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Full Access Predictive power in models of audiovisual integration of speech

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Predictive power in models of audiovisual integration of speech

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Seeing the talking face can influence the phoneme perceived from the voice. This facilitates speech perception in the natural case where the face and voice are congruent and can cause the McGurk illusion when they are not. The classical example of the McGurk illusion is when acoustic /aba/ is perceived as /ada/ when dubbed onto a face articulating /aga/. In order to fully understand the underlying process of integrating information across the senses we need a computational account with predictive power. The Fuzzy Logical Model of Perception is one computational account of audiovisual integration in speech perception. Here we describe alternative accounts in which integration is based on an early continuous internal representation on which the phonetic classes fall. We show that these alternative accounts can provide just as good a fit when corrected for the number of free parameters. We also show, using cross-validation, that they have greater, but not great, predictive power. Finally, we show that introducing a regularization term can amend the lack of predictive power. With regularization, models based on continuous representations have the highest predictive power.

Affiliations: 1: Technical University of Denmark, DK

Seeing the talking face can influence the phoneme perceived from the voice. This facilitates speech perception in the natural case where the face and voice are congruent and can cause the McGurk illusion when they are not. The classical example of the McGurk illusion is when acoustic /aba/ is perceived as /ada/ when dubbed onto a face articulating /aga/. In order to fully understand the underlying process of integrating information across the senses we need a computational account with predictive power. The Fuzzy Logical Model of Perception is one computational account of audiovisual integration in speech perception. Here we describe alternative accounts in which integration is based on an early continuous internal representation on which the phonetic classes fall. We show that these alternative accounts can provide just as good a fit when corrected for the number of free parameters. We also show, using cross-validation, that they have greater, but not great, predictive power. Finally, we show that introducing a regularization term can amend the lack of predictive power. With regularization, models based on continuous representations have the highest predictive power.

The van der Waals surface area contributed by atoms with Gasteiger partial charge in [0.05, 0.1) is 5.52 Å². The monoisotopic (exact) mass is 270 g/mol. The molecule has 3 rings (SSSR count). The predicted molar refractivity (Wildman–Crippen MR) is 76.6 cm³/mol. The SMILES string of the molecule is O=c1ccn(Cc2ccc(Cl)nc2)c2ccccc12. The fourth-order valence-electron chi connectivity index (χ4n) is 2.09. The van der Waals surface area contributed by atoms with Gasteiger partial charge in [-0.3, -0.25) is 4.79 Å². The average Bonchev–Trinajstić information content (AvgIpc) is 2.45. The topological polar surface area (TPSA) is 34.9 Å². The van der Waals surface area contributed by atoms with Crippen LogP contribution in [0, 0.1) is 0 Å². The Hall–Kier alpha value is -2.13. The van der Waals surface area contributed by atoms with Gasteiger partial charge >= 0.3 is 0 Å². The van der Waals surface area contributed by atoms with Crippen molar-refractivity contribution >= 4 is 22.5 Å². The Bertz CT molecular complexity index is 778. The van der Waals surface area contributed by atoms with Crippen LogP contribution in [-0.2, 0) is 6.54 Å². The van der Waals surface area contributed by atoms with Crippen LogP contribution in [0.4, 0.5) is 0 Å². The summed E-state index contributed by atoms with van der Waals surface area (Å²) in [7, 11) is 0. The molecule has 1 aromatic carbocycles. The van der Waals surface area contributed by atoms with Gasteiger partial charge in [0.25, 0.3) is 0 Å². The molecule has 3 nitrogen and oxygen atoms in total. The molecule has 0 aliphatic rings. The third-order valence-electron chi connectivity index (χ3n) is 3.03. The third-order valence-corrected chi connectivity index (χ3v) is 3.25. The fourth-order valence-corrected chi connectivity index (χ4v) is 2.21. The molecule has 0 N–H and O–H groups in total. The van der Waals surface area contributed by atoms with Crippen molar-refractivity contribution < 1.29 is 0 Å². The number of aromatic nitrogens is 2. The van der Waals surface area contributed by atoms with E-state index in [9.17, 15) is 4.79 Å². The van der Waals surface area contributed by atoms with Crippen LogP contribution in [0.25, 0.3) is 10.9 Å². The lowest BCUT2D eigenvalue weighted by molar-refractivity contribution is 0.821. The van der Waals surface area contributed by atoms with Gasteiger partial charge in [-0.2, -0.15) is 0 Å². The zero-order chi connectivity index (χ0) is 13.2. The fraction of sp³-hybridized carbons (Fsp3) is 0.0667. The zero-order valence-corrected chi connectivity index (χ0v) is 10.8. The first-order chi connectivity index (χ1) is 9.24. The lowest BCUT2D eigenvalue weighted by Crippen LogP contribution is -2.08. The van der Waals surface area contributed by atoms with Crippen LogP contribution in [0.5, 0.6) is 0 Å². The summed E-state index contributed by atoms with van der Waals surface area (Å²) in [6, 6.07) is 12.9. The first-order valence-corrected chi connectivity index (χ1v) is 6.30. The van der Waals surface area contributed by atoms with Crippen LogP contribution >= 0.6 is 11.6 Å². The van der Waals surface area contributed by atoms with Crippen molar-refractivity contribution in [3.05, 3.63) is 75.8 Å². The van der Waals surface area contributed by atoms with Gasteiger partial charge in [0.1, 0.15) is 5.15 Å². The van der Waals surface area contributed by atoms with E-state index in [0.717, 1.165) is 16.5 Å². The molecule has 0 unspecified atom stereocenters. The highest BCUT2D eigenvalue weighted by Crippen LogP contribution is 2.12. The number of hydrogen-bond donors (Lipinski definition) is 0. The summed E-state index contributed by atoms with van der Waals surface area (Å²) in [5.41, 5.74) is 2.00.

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/content/journals/10.1163/187847612x647379
2012-01-01
2016-12-07

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